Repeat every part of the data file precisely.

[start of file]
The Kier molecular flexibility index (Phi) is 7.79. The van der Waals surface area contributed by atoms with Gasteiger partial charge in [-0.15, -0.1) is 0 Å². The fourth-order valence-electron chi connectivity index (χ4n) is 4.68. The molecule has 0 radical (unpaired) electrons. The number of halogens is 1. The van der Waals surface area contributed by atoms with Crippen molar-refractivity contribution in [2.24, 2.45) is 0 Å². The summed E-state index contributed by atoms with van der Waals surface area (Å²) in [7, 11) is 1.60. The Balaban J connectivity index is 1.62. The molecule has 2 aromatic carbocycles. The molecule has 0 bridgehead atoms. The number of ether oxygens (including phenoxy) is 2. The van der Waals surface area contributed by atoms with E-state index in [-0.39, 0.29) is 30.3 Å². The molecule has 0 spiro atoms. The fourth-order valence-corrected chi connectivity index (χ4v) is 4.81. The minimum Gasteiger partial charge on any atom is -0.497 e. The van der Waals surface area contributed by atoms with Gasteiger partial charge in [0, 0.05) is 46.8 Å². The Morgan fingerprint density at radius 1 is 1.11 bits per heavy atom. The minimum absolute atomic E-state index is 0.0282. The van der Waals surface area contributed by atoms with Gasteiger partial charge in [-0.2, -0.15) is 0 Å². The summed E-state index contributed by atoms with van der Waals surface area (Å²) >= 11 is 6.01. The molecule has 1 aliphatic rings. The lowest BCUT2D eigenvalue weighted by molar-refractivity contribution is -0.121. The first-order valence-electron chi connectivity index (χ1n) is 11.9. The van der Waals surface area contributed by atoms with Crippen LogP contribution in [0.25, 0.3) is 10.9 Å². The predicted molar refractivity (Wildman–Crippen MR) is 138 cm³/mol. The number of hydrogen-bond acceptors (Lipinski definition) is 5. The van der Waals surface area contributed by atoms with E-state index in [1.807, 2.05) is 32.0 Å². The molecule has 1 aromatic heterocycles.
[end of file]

The Kier molecular flexibility index (Phi) is 7.79. The van der Waals surface area contributed by atoms with Gasteiger partial charge in [-0.15, -0.1) is 0 Å². The fourth-order valence-electron chi connectivity index (χ4n) is 4.68. The molecule has 0 radical (unpaired) electrons. The number of halogens is 1. The van der Waals surface area contributed by atoms with Crippen molar-refractivity contribution in [2.24, 2.45) is 0 Å². The summed E-state index contributed by atoms with van der Waals surface area (Å²) in [7, 11) is 1.60. The Balaban J connectivity index is 1.62. The molecule has 2 aromatic carbocycles. The molecule has 0 bridgehead atoms. The number of ether oxygens (including phenoxy) is 2. The van der Waals surface area contributed by atoms with E-state index in [-0.39, 0.29) is 30.3 Å². The molecule has 0 spiro atoms. The fourth-order valence-corrected chi connectivity index (χ4v) is 4.81. The minimum Gasteiger partial charge on any atom is -0.497 e. The van der Waals surface area contributed by atoms with Gasteiger partial charge in [0, 0.05) is 46.8 Å². The Morgan fingerprint density at radius 1 is 1.11 bits per heavy atom. The minimum absolute atomic E-state index is 0.0282. The van der Waals surface area contributed by atoms with Gasteiger partial charge in [-0.2, -0.15) is 0 Å². The summed E-state index contributed by atoms with van der Waals surface area (Å²) >= 11 is 6.01. The molecule has 1 aliphatic rings. The lowest BCUT2D eigenvalue weighted by molar-refractivity contribution is -0.121. The first-order valence-electron chi connectivity index (χ1n) is 11.9. The van der Waals surface area contributed by atoms with Crippen LogP contribution in [0.25, 0.3) is 10.9 Å². The predicted molar refractivity (Wildman–Crippen MR) is 138 cm³/mol. The number of hydrogen-bond acceptors (Lipinski definition) is 5. The van der Waals surface area contributed by atoms with E-state index in [1.807, 2.05) is 32.0 Å². The molecule has 1 aromatic heterocycles.